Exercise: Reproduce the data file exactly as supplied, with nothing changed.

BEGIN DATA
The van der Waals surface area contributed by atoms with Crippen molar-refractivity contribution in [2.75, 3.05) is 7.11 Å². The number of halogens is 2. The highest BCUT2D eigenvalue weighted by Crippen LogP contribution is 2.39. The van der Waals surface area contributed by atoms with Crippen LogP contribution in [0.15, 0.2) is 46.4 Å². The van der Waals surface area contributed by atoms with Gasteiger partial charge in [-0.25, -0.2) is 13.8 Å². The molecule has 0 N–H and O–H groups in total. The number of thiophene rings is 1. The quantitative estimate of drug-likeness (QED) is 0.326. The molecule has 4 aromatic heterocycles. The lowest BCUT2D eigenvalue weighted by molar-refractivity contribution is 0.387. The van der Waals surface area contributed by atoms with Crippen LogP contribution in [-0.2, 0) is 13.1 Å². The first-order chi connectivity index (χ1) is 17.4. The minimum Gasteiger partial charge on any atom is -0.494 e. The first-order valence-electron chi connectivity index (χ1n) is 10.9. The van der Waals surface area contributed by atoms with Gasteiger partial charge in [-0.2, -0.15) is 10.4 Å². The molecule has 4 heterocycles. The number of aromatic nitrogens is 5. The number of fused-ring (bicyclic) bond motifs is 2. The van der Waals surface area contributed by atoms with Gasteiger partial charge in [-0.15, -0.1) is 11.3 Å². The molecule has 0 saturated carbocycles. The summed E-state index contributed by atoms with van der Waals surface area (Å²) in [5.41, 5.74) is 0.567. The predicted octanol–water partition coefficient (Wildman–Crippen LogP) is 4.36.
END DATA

The van der Waals surface area contributed by atoms with Crippen molar-refractivity contribution in [2.75, 3.05) is 7.11 Å². The number of halogens is 2. The highest BCUT2D eigenvalue weighted by Crippen LogP contribution is 2.39. The van der Waals surface area contributed by atoms with Crippen LogP contribution in [0.15, 0.2) is 46.4 Å². The van der Waals surface area contributed by atoms with Gasteiger partial charge in [-0.25, -0.2) is 13.8 Å². The molecule has 0 N–H and O–H groups in total. The number of thiophene rings is 1. The quantitative estimate of drug-likeness (QED) is 0.326. The molecule has 4 aromatic heterocycles. The lowest BCUT2D eigenvalue weighted by molar-refractivity contribution is 0.387. The van der Waals surface area contributed by atoms with Crippen LogP contribution in [-0.2, 0) is 13.1 Å². The first-order chi connectivity index (χ1) is 17.4. The minimum Gasteiger partial charge on any atom is -0.494 e. The first-order valence-electron chi connectivity index (χ1n) is 10.9. The van der Waals surface area contributed by atoms with Gasteiger partial charge in [-0.2, -0.15) is 10.4 Å². The molecule has 4 heterocycles. The number of aromatic nitrogens is 5. The number of fused-ring (bicyclic) bond motifs is 2. The van der Waals surface area contributed by atoms with Gasteiger partial charge in [-0.15, -0.1) is 11.3 Å². The molecule has 0 saturated carbocycles. The summed E-state index contributed by atoms with van der Waals surface area (Å²) in [5.41, 5.74) is 0.567. The predicted octanol–water partition coefficient (Wildman–Crippen LogP) is 4.36.